When you next see a duck floating on smooth water, pay attention to a series of V-shaped waves, the sides of which form an angle of 40 degrees. To describe this phenomenon, physicists use the term Kelvin waves, although other names are also common, for example, headwaves.
In the case of a duck, movement along a calm surface causes waves. A similar process can occur when air flows over a stationary object. This is exactly what happened when the MODIS spectroradiometer on NASA’s Terra satellite received this image of cloudy waves over the mountains near the Auckland Islands. Wavy clouds swim eastward on the leeward side of a small archipelago about 450 kilometers south of the South Island of New Zealand.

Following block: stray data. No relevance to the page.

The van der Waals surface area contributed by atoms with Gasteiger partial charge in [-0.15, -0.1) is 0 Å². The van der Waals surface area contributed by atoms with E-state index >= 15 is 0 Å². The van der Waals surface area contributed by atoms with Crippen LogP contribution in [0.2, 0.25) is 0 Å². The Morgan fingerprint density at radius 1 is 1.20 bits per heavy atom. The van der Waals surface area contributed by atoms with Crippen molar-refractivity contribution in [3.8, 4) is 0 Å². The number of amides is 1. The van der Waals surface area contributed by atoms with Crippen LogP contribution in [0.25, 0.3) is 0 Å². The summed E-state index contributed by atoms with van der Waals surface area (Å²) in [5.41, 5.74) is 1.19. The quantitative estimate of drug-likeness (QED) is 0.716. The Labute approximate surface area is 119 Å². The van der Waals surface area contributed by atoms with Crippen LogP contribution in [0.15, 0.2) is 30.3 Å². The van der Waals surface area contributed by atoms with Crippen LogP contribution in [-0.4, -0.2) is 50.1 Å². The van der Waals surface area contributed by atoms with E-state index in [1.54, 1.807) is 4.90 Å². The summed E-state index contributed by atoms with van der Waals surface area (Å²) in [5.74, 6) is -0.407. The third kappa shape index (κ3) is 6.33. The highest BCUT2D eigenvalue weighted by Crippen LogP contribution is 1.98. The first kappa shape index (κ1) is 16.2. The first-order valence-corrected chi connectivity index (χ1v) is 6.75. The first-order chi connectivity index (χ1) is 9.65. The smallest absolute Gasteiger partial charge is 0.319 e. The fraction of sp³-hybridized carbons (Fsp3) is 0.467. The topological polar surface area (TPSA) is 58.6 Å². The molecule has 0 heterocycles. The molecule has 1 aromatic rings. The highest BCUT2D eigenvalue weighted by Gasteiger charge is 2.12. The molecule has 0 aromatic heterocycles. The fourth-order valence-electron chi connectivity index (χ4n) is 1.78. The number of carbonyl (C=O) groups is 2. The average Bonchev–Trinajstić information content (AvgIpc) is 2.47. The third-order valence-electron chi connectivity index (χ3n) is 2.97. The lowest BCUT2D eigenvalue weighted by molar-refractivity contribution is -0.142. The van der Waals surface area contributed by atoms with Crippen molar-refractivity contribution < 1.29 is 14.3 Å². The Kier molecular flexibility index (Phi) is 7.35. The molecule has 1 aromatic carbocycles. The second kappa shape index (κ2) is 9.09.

The islands are known for their uneven terrain, and some of the peaks, including the Reinal, D Yurville and Eston mountains, are over 600 meters high. With these peaks sticking out above the surface of the ocean, the islands violated the smooth flow of air and created atmospheric gravity waves and wave clouds.
The presence of clouds makes it possible to see waves. The cloud pattern reflects the location of the wave crests and troughs. Wet cloudy air above the ocean, which meteorologists call the sea layer, is often covered with a layer of dry air. Clouds form or remain on the crests of the waves, because the air cools down when it rises, and the water vapor condenses into cloud drops. In the wave hollows dry air from above is immersed in the sea layer, replacing the cloudy air. As the air descends, it heats up and causes the clouds to evaporate.